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Philip Houghton Fundamental errors of scholarship Posted: Jan 15, 2006 - 03:39 PM Guest

I am most interested by your website but could you summarise for me as briefly as possible "the fundamental errors of scholarship" that you mention in the review section so that I can recommend the site to others.

Reply Nigel Konstam

Post subject: Reply to Phil Houghton Posted: Jan 21, 2006 - 10:11 AM

The Fundamental Errors Of Scholarship: Discussion Forum answer 1.

In a nut-shell the fundamental mistakes of the scholars stem from four misunderstandings, first and foremost it is the scholars unwillingness to recognise Rembrandt's limitation: his inability to draw from his head, nowadays unhelpfully known as “imagination”. We have lauded this ability for so long that it has become a part of our culture but as far as Rembrandt is concerned it is a big mistake.

It may come as a shock to the layman that Rembrandt could not draw from his head but anyone who has been to art school will recognise the Rembrandt-type. Drawing the figure from “imagination” is really no such thing; it is a matter of manipulating an over used formula based on cylinders for limbs and an egg for a head. Rembrandt does it when he has to but with very bad grace, even when drawing a heavenly being. Look at this angel:

Is it not obvious that Rembrandt is saying - take no notice of this angel, I have not seen him! It is a joke. Rembrandt is taking the mickey out of Rubens and the like who produced these stereotypes ad lib.

The second source of error is the dating of the drawings by style (example Hagar series). A third mistake stems from the attitude which tends to discount the human feeling (example: The Virgin and Child). Modern criticism looks primarily at the abstract qualities in a work of art. The fourth blind-spot is more technical. I am working on a DVD that will explain it: It is Rembrandt's unique sense of space, which is unmistakable, and allows him to use a shorthand in drawing.


May I take this opportunity to expand on Rembrandt's limitation. Rembrandt turned his limitation into the driving force of his art. He worked almost exclusively from observation “anything else was worthless in his eyes” as a contemporary Amsterdamer, A.Houbraken reports. As a result of this insistence Rembrandt developed the most formidable grasp of human expression. His art is recognised by people from all over the world: it is universal. Rembrandt has seen and held up for our inspection the body language that unites the human race. This is the centre-piece of his art and it too is largely ignored by the experts.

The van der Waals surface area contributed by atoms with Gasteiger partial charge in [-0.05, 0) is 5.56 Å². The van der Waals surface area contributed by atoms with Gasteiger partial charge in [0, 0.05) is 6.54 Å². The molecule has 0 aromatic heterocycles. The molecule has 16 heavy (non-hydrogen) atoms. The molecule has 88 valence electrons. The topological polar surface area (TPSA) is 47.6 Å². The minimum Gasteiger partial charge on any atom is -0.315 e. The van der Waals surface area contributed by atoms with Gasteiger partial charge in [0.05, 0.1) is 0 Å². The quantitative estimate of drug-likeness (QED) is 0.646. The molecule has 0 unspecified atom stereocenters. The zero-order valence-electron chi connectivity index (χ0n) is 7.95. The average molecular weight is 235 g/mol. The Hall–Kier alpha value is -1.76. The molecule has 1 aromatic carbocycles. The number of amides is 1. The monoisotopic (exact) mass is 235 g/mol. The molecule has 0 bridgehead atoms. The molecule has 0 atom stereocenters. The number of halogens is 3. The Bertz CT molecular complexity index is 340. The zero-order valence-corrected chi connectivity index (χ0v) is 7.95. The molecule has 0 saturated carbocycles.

As a result of his limitation it must be recognised that Rembrandt produced many different levels of art depending on the source of his inspiration. At the bottom are those works such as 'Jupiter with Philemon and Baucis' (Imagination) that he did produce out of his head. Next up, are those drawings that he produced from a large mirror that was probably made of polished metal and gave a blurred reflection such as 'The Dismissal of Hagar' drawings dated by scholars 1656 or 1648. (in Mirrors)

When the reality is closer to the reflective surface the image is better and so is the drawing, i.e. Musicians, Mummers and The Lady in North Holland dress (back-view reality, front mirror reflection). When the reflection is provided by a much smaller, glass mirror the drawing is better still; we cannot fault his self portraits! But what really turns him on is reality, either beyond his control in the street or best of all under his control, either in the studio or in some location, like The New Town Hall which was under construction for most of Rembrandt's active life in Amsterdam and seems to have been used for some of his more elaborate settings. Theatrical rehearsals provided a similar level of inspiration.

Rembrandt was at his very best when he had one person posing for him in the studio. If the Lady in North Holland Dress was indeed his mistress, Gertje Dircz, as the drawing is inscribed on the back, then we can assume that love also played a part in the production of perfection itself. We see here a rising level of quality from rank bad to perfection and they all come from the master, limited as he was. I would not wish him otherwise.

These categories are intended as a guide, they are by no means water-tight. We have seen in Solomon's acolyte and The Virgin's right hand that Rembrandt is not reliable. This too must be taken into account. I suggest that in future the good in the work under discussion should be the guide as to whether it is a Rembrandt and we should learn to accept the indifferent parts that are mixed in as a result of his limitation and what we might call his carelessness. Better to think of it as his focused attention - parts may be left out of focus!

If I could mount an exhibition of the beautiful drawings once attributed to Rembrandt but which have been wrongly dismissed by scholars over the last 90 years but which now reside in the wrong boxes of the Rijks, The Boymans or The British Museums, the world would be flabbergasted by the folly that has been perpetrated in those supposed sanctuaries of art.